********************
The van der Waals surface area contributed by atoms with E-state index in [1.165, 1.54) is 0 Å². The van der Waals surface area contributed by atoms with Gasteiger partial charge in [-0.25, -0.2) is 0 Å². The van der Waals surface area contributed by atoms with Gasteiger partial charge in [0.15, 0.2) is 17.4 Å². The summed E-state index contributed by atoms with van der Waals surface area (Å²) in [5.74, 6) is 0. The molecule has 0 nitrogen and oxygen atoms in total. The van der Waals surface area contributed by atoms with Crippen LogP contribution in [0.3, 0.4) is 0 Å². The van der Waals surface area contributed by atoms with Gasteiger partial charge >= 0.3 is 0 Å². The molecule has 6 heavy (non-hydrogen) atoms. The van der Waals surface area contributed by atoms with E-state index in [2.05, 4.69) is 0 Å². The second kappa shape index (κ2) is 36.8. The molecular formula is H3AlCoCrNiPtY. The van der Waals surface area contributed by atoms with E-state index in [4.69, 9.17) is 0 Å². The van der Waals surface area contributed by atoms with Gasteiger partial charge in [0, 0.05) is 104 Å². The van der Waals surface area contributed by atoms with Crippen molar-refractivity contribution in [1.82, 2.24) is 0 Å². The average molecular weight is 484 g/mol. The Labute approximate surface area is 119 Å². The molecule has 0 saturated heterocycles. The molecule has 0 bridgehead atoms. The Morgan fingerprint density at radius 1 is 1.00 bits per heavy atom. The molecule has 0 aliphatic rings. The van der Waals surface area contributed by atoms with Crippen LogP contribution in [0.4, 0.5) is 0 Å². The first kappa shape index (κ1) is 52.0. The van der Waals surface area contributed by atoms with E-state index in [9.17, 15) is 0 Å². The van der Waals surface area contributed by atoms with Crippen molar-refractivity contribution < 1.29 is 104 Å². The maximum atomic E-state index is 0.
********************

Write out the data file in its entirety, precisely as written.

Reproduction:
The van der Waals surface area contributed by atoms with E-state index in [1.165, 1.54) is 0 Å². The van der Waals surface area contributed by atoms with Gasteiger partial charge in [-0.25, -0.2) is 0 Å². The van der Waals surface area contributed by atoms with Gasteiger partial charge in [0.15, 0.2) is 17.4 Å². The summed E-state index contributed by atoms with van der Waals surface area (Å²) in [5.74, 6) is 0. The molecule has 0 nitrogen and oxygen atoms in total. The van der Waals surface area contributed by atoms with Crippen LogP contribution in [0.3, 0.4) is 0 Å². The van der Waals surface area contributed by atoms with Gasteiger partial charge >= 0.3 is 0 Å². The molecule has 6 heavy (non-hydrogen) atoms. The van der Waals surface area contributed by atoms with E-state index in [2.05, 4.69) is 0 Å². The second kappa shape index (κ2) is 36.8. The molecular formula is H3AlCoCrNiPtY. The van der Waals surface area contributed by atoms with E-state index in [4.69, 9.17) is 0 Å². The van der Waals surface area contributed by atoms with Gasteiger partial charge in [0, 0.05) is 104 Å². The van der Waals surface area contributed by atoms with Crippen molar-refractivity contribution in [1.82, 2.24) is 0 Å². The average molecular weight is 484 g/mol. The Labute approximate surface area is 119 Å². The molecule has 0 saturated heterocycles. The molecule has 0 bridgehead atoms. The Morgan fingerprint density at radius 1 is 1.00 bits per heavy atom. The molecule has 0 aliphatic rings. The van der Waals surface area contributed by atoms with Crippen LogP contribution in [0.4, 0.5) is 0 Å². The first kappa shape index (κ1) is 52.0. The van der Waals surface area contributed by atoms with E-state index in [9.17, 15) is 0 Å². The van der Waals surface area contributed by atoms with Crippen molar-refractivity contribution < 1.29 is 104 Å². The maximum atomic E-state index is 0.